SOUTHFIELD, Mich. – University of Michigan Professor Alan Deardorff will speak on “The Trans-Pacific Partnership: Pros & Cons” for the sixth annual Harold Hotelling Memorial Lecture on Thursday, Nov. 5, at 7 p.m. at Lawrence Technological University, 21000 West 10 Mile Road, Southfield.
The annual lecture, which is free and open to the public, is sponsored by LTU’s College of Arts and Sciences and will be held in the Mary E. Marburger Science and Engineering Auditorium in LTU’s Science Building.
The proposed Trans-Pacific Partnership (TPP) between the United States and 11 other countries on both sides of the Pacific Ocean would cover nearly 40 percent of the world’s gross domestic product. It would virtually eliminate tariffs and other barriers to international trade and would include protections for patents and other intellectual property rights.
Other proposed provisions are intended to improve environmental and labor standards. A mechanism would be provided for investors to initiate and settle disputes with host-country governments outside of national courts.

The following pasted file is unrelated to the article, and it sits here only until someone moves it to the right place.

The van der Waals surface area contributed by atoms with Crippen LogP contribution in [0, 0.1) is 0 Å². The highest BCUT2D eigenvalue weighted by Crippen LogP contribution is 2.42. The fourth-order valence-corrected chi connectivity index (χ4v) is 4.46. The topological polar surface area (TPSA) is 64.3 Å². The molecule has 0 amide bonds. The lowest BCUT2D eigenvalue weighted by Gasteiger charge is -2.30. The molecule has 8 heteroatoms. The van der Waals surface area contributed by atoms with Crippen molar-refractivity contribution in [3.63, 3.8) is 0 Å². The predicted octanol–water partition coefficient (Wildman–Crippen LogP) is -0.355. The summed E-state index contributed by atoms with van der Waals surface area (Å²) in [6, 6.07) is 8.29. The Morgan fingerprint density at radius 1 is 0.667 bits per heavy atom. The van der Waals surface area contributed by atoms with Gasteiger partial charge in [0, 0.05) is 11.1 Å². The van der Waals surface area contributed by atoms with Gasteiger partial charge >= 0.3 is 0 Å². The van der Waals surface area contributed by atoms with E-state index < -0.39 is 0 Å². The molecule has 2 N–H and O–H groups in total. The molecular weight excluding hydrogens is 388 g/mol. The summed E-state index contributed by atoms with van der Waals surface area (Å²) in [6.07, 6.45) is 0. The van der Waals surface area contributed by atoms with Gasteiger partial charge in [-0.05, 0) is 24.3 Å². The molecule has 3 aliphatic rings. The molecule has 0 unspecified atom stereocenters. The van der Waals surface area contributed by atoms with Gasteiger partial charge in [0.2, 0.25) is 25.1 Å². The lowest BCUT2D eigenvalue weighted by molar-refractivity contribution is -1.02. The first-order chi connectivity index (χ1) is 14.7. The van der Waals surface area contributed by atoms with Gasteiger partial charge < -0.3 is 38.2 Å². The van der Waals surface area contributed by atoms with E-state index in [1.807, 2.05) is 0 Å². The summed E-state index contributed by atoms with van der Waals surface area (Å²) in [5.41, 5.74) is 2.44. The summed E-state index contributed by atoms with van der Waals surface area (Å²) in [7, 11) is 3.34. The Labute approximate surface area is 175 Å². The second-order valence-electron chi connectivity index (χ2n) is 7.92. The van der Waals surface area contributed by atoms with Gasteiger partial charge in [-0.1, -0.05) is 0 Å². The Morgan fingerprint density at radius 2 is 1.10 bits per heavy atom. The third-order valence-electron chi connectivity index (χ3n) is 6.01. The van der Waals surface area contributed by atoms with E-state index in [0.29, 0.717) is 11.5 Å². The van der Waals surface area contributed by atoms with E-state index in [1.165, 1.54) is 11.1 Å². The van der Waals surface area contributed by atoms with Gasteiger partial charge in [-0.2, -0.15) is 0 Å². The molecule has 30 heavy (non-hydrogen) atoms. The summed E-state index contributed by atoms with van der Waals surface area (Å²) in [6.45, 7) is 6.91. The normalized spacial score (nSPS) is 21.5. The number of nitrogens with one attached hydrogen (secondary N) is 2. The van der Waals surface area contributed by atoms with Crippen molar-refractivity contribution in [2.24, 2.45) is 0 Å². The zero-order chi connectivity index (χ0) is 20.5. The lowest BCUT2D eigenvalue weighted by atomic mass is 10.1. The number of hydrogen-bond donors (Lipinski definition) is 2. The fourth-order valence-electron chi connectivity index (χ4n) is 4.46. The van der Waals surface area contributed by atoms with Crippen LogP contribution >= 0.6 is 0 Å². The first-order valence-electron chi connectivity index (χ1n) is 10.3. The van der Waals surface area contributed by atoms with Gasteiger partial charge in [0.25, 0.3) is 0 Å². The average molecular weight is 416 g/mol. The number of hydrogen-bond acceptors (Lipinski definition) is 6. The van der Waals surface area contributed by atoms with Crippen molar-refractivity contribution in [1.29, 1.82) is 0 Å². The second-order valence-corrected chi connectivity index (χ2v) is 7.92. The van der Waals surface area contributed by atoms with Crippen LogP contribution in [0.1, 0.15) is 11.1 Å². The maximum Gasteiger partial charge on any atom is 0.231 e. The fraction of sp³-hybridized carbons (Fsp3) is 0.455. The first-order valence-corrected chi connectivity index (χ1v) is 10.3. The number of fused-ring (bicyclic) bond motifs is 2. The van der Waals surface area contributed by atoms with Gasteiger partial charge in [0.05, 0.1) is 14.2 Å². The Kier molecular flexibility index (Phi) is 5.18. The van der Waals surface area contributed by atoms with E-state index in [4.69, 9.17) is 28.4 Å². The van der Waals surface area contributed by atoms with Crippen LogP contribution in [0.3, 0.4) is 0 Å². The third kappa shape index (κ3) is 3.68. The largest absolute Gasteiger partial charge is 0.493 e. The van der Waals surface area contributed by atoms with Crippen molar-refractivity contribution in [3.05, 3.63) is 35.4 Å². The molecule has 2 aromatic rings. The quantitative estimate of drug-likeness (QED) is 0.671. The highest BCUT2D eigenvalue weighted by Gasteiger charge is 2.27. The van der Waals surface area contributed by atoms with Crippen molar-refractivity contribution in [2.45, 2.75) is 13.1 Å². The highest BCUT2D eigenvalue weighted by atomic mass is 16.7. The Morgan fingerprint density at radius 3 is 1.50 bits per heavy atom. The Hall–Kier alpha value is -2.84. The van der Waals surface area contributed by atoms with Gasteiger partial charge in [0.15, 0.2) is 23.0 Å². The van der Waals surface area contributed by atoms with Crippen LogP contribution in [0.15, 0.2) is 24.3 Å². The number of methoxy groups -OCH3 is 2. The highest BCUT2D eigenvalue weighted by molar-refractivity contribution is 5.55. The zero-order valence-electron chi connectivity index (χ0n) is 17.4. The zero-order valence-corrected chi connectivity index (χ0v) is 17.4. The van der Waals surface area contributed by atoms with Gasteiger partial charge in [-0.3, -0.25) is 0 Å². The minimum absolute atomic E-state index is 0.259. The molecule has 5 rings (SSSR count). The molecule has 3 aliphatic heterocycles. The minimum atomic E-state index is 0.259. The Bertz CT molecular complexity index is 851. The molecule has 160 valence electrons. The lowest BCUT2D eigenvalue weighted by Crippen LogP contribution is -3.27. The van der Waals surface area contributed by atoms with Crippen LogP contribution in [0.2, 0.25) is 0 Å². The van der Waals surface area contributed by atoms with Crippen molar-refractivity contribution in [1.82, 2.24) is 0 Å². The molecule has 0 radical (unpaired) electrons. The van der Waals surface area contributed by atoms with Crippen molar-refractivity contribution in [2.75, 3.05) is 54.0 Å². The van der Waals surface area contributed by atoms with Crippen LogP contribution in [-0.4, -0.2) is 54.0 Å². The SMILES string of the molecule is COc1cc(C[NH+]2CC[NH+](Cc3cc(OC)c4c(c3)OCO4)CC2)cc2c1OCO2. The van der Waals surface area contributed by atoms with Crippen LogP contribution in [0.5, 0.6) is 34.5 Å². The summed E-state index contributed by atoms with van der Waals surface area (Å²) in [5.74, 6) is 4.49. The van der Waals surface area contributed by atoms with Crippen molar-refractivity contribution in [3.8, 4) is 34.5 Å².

The TPP has run into stiff opposition in Congress, and each of its provisions would create winners and losers.
Deardorff is a professor of economics and public policy and has been a member of the U-M faculty since 1970. He has served as chair of U-M’s Department of Economics and associate dean of the Gerald R. Ford School of Public Policy.
He has served as a consultant to many government agencies, including the U.S. Departments of State, Treasury, and Labor, and international institutions, including the Organization for Economic Co-operation and Development, United Nations Conference on Trade and Development, and the World Bank.
Deardorff is the editor and author of several books and has published numerous articles on international trade theory and policy.
Lawrence Technological University, www.ltu.edu, is a private university founded in 1932 that offers more than 100 programs through the doctoral level in Colleges of Architecture and Design, Arts and Sciences, Engineering, and Management. The Brookings Institution ranks Lawrence Tech fifth nationwide for boosting graduates’ earning power, PayScale lists it in the nation’s top 10 percent of universities for graduates’ salaries, and U.S. News and World Report places it in the top tier of best Midwestern universities. Students benefit from small class sizes and a real-world, hands-on, “theory and practice” education with an emphasis on leadership. Activities on Lawrence Tech’s 102-acre campus in Southfield, Michigan, include over 60 student organizations and NAIA varsity sports.
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